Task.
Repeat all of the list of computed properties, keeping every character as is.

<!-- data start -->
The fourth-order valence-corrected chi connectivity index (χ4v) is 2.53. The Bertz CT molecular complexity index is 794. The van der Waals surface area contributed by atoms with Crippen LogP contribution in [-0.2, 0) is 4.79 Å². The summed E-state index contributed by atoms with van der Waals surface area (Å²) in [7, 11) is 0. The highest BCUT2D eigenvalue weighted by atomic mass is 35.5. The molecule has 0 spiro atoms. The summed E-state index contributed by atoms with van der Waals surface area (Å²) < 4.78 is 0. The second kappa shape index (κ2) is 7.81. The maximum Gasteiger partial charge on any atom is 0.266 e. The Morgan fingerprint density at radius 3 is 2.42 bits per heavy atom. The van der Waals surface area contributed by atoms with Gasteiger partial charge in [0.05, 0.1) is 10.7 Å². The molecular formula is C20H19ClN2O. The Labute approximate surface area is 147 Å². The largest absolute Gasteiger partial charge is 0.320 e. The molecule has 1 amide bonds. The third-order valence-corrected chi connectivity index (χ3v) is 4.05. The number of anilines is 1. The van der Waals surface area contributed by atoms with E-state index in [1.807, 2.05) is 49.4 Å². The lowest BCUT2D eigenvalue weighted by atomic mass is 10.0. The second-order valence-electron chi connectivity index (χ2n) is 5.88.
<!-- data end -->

The fourth-order valence-corrected chi connectivity index (χ4v) is 2.53. The Bertz CT molecular complexity index is 794. The van der Waals surface area contributed by atoms with Crippen LogP contribution in [-0.2, 0) is 4.79 Å². The summed E-state index contributed by atoms with van der Waals surface area (Å²) in [7, 11) is 0. The highest BCUT2D eigenvalue weighted by atomic mass is 35.5. The molecule has 0 spiro atoms. The summed E-state index contributed by atoms with van der Waals surface area (Å²) < 4.78 is 0. The second kappa shape index (κ2) is 7.81. The maximum Gasteiger partial charge on any atom is 0.266 e. The Morgan fingerprint density at radius 3 is 2.42 bits per heavy atom. The van der Waals surface area contributed by atoms with Gasteiger partial charge in [0.05, 0.1) is 10.7 Å². The molecular formula is C20H19ClN2O. The Labute approximate surface area is 147 Å². The largest absolute Gasteiger partial charge is 0.320 e. The molecule has 1 amide bonds. The third-order valence-corrected chi connectivity index (χ3v) is 4.05. The number of anilines is 1. The van der Waals surface area contributed by atoms with E-state index in [1.807, 2.05) is 49.4 Å². The lowest BCUT2D eigenvalue weighted by atomic mass is 10.0. The second-order valence-electron chi connectivity index (χ2n) is 5.88.